And then, on the other side of the spectrum, there seem to be plenty of folks who feel like science-based, precautionary fisheries management isn’t necessary, and that their on-the-water observations of a “healthy stock” should be the Holy Grail upon which managers should base decisions. Because fisherman never lie, and anecdotal observations from geographically specific areas should somehow trump real science. I mean sure, the data used by managers is far from perfect, but it’s not completely bogus either, as some folks make it out to be. In case it isn’t clear, while I do understand that perspective and why people have it, well, it’s flat out wrong…for obvious reasons. That said, we can’t discount what are often clear signs of abundance, particularly when they aren’t 100% geographically isolated and specifically when the science indicates an increase in abundance too. Yet some folks certainly seem to do that, simply because they didn’t have an exceptionally good fishing year.

But let’s move on.


Indeed, people subscribe to different camps, trains of though, etc., and stick to them, often despite what the science says on one side, and/or what folks are seeing out on the water on the other. That’s been going on for as long as I can remember. And really, it seems to have gotten worse.

I’m not going get into why, because it’s not really relevant to this piece, but I will say that social media has pushed a lot of us deeper into our own camps, and has allowed us to surround ourselves with only those people who share our narrow world view, while avoiding engagement with those who might challenge it. The issue with that is we often fail to understand the “other” side of the story, or even admit that there is one.

Furthermore, there are a lot of folks who don’t understand why fishery managers make the decisions they do. Because most (if not all) fisheries management issues are incredibly nuanced, and the choices managers have to make are almost NEVER simple or easy. And managers are often perceived as horrible, irresponsible, stupid people, when the truth is that, while yes, some do appear to lean one way or the other, most of them are well-educated public-servants trying desperately to find middle ground while ensuring stocks are healthy and fishing mortality is sustainable.

And it’s true that most anglers don’t really understand the science, the process and everything else that contributes to those decisions, nor do they understand that there are other, reasonable points of view. And so, they greatly simplify what are often very complicated issues, and take black and white positions.

They perceive that those positions are the “right” ones because they serve their needs and their needs alone. Yet, we have to acknowledge that marine fish are a PUBLIC resource, and that while folks may think their way is the right way – for them, for the resource – they also need to understand that other stakeholders may have different wants/needs.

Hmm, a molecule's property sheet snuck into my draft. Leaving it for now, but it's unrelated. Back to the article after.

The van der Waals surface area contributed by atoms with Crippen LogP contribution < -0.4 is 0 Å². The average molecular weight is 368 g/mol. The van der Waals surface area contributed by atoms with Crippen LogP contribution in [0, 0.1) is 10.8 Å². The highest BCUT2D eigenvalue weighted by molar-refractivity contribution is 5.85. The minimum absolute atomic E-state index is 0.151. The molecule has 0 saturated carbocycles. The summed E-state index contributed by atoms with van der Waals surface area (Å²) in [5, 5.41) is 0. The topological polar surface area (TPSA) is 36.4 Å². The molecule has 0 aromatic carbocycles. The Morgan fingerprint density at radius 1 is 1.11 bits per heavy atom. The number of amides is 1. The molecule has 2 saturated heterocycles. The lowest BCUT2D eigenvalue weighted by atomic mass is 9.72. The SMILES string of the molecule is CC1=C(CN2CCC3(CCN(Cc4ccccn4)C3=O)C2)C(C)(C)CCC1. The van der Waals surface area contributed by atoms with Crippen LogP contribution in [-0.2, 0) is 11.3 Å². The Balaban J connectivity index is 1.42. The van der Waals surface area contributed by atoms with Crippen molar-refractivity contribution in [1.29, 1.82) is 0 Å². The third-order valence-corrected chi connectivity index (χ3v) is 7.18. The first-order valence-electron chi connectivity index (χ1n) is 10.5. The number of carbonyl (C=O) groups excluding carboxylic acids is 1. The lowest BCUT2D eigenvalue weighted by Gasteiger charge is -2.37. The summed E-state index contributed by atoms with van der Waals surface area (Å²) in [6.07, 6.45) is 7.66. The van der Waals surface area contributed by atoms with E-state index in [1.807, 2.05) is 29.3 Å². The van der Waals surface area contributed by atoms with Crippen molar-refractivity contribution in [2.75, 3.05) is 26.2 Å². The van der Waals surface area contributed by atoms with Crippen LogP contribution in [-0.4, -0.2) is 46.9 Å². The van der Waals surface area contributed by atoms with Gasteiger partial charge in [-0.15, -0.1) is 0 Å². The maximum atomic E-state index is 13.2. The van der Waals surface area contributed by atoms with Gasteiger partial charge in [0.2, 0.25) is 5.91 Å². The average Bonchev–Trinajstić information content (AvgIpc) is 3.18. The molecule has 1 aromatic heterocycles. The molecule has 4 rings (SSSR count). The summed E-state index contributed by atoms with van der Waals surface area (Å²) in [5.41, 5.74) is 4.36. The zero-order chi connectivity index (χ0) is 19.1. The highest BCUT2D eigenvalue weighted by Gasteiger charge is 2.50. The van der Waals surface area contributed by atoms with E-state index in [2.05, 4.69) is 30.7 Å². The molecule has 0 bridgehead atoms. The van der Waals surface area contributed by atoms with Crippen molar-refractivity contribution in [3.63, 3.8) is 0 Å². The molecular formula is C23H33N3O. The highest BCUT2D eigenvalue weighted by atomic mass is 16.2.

What managers are required to do is take into account all stakeholder perspectives when making decisions. In the end, managers need to be equitable, and more importantly make decisions that result in sustainability (i.e., prevent overfishing and rebuild or maintain a stock at healthy levels). And while I hate to even say it, that may mean effectively addressing the dead discards that come from the catch-and-release crowd.

Where We Are Now

Here’s where the recreational fishing community seems to be now though. You have the far-left folks pushing extreme measures, which could unnecessarily exclude some stakeholder groups from the fishery, and maybe even shut down access, even for the catch-and-release folks… And while I’m generalizing here, some don’t seem to fully acknowledge the impact that even the conservation-minded anglers have on the resource. Then, you have your far right pushing for a liberalization in measures, simply because THEY see a lot of fish around. And neither seems to really understand what the hell is going on.

And the reasonable folks in the middle, who understand how things work on the management front, and why they work the way they do, who advocate for reasonable precautionary management while allowing for some access? Those folks often get categorized in one of the two camps – you’re either a tree-hugger or you’re a fish-killer – or they simply get drowned out by all the noise. And that sucks.

How do we fix that? I honestly don’t know. But we could all start by understanding that we’re not the only stakeholder. And we sure as hell have an impact on fish stocks. And that what’s truly important in all of this is long term sustainability of the fishery, and those who participate in it.

About John McMurray

Capt. John McMurray is a full-time charter boat captain and president of ONE MORE CAST CHARTERS in Oceanside, NY. McMurray spent nine years on the Mid-Atlantic Fishery Management Council and six years as a legislative proxy on the Atlantic States Marine Fisheries Commission, and is a founder and past president of the American Saltwater Guides Association.

1 comments on “The Black and White of Recreational Fishing: Because There are Two Sides to Every Story

  1. Very informative! Did not realize the mortality rate of released fish. I have been crushing the barbs on hooks and cutting hooks off of treble hooks. If I see the bass is small I do not beach it, just give slack line without a barb fish shakes off quickly. When I see the fish will not make it, dinner, and I do love eating fresh fish. Often thought of casting a lure without a hook. Perhaps a new way of fishing needs to be taught.